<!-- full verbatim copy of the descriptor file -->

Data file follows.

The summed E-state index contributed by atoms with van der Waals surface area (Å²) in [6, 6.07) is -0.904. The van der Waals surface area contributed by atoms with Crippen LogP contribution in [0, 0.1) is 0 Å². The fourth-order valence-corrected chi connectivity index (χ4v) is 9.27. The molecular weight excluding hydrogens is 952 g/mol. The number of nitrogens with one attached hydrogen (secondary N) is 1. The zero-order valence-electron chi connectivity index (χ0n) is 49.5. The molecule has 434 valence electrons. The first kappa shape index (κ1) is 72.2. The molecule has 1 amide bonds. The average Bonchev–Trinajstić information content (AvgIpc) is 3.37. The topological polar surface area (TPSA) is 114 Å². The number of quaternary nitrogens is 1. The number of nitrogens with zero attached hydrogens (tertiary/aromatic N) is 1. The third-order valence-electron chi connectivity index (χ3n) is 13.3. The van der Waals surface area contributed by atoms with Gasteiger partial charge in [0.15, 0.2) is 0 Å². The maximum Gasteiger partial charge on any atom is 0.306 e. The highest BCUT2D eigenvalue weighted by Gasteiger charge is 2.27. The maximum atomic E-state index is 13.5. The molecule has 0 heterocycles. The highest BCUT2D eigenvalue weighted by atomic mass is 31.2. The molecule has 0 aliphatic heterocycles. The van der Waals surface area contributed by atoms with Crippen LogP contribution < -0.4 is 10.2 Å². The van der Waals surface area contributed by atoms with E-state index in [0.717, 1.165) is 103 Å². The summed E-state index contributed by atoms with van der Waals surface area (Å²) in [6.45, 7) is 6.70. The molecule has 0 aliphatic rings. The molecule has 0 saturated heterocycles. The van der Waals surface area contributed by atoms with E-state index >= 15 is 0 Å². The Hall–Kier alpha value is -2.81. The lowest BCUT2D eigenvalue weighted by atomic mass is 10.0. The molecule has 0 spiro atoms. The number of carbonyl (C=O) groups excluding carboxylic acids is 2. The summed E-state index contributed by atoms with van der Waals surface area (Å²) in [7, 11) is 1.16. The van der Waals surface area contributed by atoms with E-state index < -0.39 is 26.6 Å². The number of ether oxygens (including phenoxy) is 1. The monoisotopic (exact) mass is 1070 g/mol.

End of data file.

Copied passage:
The summed E-state index contributed by atoms with van der Waals surface area (Å²) in [6, 6.07) is -0.904. The van der Waals surface area contributed by atoms with Crippen LogP contribution in [0, 0.1) is 0 Å². The fourth-order valence-corrected chi connectivity index (χ4v) is 9.27. The molecular weight excluding hydrogens is 952 g/mol. The number of nitrogens with one attached hydrogen (secondary N) is 1. The zero-order valence-electron chi connectivity index (χ0n) is 49.5. The molecule has 434 valence electrons. The first kappa shape index (κ1) is 72.2. The molecule has 1 amide bonds. The average Bonchev–Trinajstić information content (AvgIpc) is 3.37. The topological polar surface area (TPSA) is 114 Å². The number of quaternary nitrogens is 1. The number of nitrogens with zero attached hydrogens (tertiary/aromatic N) is 1. The third-order valence-electron chi connectivity index (χ3n) is 13.3. The van der Waals surface area contributed by atoms with Gasteiger partial charge in [0.15, 0.2) is 0 Å². The maximum Gasteiger partial charge on any atom is 0.306 e. The highest BCUT2D eigenvalue weighted by Gasteiger charge is 2.27. The maximum atomic E-state index is 13.5. The molecule has 0 heterocycles. The highest BCUT2D eigenvalue weighted by atomic mass is 31.2. The molecule has 0 aliphatic heterocycles. The van der Waals surface area contributed by atoms with Crippen LogP contribution < -0.4 is 10.2 Å². The van der Waals surface area contributed by atoms with E-state index in [0.717, 1.165) is 103 Å². The summed E-state index contributed by atoms with van der Waals surface area (Å²) in [6.45, 7) is 6.70. The molecule has 0 aliphatic rings. The molecule has 0 saturated heterocycles. The van der Waals surface area contributed by atoms with E-state index >= 15 is 0 Å². The Hall–Kier alpha value is -2.81. The lowest BCUT2D eigenvalue weighted by atomic mass is 10.0. The molecule has 0 spiro atoms. The number of carbonyl (C=O) groups excluding carboxylic acids is 2. The summed E-state index contributed by atoms with van der Waals surface area (Å²) in [7, 11) is 1.16. The van der Waals surface area contributed by atoms with E-state index < -0.39 is 26.6 Å². The number of ether oxygens (including phenoxy) is 1. The monoisotopic (exact) mass is 1070 g/mol.